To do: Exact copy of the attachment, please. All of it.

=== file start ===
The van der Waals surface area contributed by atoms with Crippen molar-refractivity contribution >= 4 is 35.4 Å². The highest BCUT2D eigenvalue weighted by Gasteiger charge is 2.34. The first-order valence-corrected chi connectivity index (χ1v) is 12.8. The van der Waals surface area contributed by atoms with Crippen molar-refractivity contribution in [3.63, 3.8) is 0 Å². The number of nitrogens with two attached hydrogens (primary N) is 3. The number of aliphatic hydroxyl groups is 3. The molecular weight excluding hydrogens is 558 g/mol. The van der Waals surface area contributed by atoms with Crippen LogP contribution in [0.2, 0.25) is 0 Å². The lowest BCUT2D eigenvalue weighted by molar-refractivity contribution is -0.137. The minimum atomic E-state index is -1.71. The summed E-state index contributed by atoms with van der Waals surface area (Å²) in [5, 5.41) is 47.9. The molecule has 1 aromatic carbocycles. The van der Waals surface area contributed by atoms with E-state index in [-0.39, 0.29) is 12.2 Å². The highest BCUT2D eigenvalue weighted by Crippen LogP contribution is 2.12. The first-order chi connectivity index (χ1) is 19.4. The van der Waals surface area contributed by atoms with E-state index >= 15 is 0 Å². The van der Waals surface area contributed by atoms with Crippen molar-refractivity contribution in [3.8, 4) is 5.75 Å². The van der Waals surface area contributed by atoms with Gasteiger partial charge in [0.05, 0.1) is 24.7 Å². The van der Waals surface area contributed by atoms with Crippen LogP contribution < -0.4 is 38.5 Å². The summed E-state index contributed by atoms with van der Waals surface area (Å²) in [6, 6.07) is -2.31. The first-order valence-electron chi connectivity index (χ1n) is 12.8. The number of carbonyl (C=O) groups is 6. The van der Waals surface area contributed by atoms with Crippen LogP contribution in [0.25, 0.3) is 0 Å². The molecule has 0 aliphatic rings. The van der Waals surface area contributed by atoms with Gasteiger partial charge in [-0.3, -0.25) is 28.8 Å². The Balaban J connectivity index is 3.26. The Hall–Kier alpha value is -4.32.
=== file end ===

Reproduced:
The van der Waals surface area contributed by atoms with Crippen molar-refractivity contribution >= 4 is 35.4 Å². The highest BCUT2D eigenvalue weighted by Gasteiger charge is 2.34. The first-order valence-corrected chi connectivity index (χ1v) is 12.8. The van der Waals surface area contributed by atoms with Crippen molar-refractivity contribution in [3.63, 3.8) is 0 Å². The number of nitrogens with two attached hydrogens (primary N) is 3. The number of aliphatic hydroxyl groups is 3. The molecular weight excluding hydrogens is 558 g/mol. The van der Waals surface area contributed by atoms with Crippen LogP contribution in [0.2, 0.25) is 0 Å². The lowest BCUT2D eigenvalue weighted by molar-refractivity contribution is -0.137. The minimum atomic E-state index is -1.71. The summed E-state index contributed by atoms with van der Waals surface area (Å²) in [5, 5.41) is 47.9. The molecule has 1 aromatic carbocycles. The van der Waals surface area contributed by atoms with E-state index in [-0.39, 0.29) is 12.2 Å². The highest BCUT2D eigenvalue weighted by Crippen LogP contribution is 2.12. The first-order chi connectivity index (χ1) is 19.4. The van der Waals surface area contributed by atoms with E-state index >= 15 is 0 Å². The van der Waals surface area contributed by atoms with Crippen molar-refractivity contribution in [3.8, 4) is 5.75 Å². The van der Waals surface area contributed by atoms with Gasteiger partial charge in [0.05, 0.1) is 24.7 Å². The van der Waals surface area contributed by atoms with Crippen LogP contribution < -0.4 is 38.5 Å². The summed E-state index contributed by atoms with van der Waals surface area (Å²) in [6, 6.07) is -2.31. The first-order valence-electron chi connectivity index (χ1n) is 12.8. The number of carbonyl (C=O) groups is 6. The van der Waals surface area contributed by atoms with Crippen LogP contribution in [0.25, 0.3) is 0 Å². The molecule has 0 aliphatic rings. The van der Waals surface area contributed by atoms with Gasteiger partial charge in [-0.3, -0.25) is 28.8 Å². The Balaban J connectivity index is 3.26. The Hall–Kier alpha value is -4.32.